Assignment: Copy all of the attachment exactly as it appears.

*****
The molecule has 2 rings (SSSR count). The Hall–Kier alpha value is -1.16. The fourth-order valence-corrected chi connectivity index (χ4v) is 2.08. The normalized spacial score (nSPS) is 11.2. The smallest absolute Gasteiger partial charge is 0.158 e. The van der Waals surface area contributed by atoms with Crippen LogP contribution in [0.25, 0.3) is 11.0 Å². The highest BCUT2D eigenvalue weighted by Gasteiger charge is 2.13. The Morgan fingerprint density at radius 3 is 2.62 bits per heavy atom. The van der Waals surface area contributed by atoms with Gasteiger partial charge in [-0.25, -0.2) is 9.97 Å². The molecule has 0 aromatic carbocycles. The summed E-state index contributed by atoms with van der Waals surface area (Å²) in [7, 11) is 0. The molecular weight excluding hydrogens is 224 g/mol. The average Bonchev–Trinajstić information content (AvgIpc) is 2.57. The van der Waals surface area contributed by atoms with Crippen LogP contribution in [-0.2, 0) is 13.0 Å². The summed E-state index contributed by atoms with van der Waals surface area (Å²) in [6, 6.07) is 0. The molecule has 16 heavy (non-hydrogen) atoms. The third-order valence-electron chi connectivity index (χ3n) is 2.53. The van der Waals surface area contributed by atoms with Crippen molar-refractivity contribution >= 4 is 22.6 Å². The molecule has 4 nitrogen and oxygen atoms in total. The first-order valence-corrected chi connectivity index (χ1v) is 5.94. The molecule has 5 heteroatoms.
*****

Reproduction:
The molecule has 2 rings (SSSR count). The Hall–Kier alpha value is -1.16. The fourth-order valence-corrected chi connectivity index (χ4v) is 2.08. The normalized spacial score (nSPS) is 11.2. The smallest absolute Gasteiger partial charge is 0.158 e. The van der Waals surface area contributed by atoms with Crippen LogP contribution in [0.25, 0.3) is 11.0 Å². The highest BCUT2D eigenvalue weighted by Gasteiger charge is 2.13. The Morgan fingerprint density at radius 3 is 2.62 bits per heavy atom. The van der Waals surface area contributed by atoms with Gasteiger partial charge in [-0.25, -0.2) is 9.97 Å². The molecule has 0 aromatic carbocycles. The summed E-state index contributed by atoms with van der Waals surface area (Å²) in [7, 11) is 0. The molecular weight excluding hydrogens is 224 g/mol. The average Bonchev–Trinajstić information content (AvgIpc) is 2.57. The van der Waals surface area contributed by atoms with Crippen LogP contribution in [-0.2, 0) is 13.0 Å². The summed E-state index contributed by atoms with van der Waals surface area (Å²) in [6, 6.07) is 0. The molecule has 16 heavy (non-hydrogen) atoms. The third-order valence-electron chi connectivity index (χ3n) is 2.53. The van der Waals surface area contributed by atoms with Crippen molar-refractivity contribution >= 4 is 22.6 Å². The molecule has 4 nitrogen and oxygen atoms in total. The first-order valence-corrected chi connectivity index (χ1v) is 5.94. The molecule has 5 heteroatoms.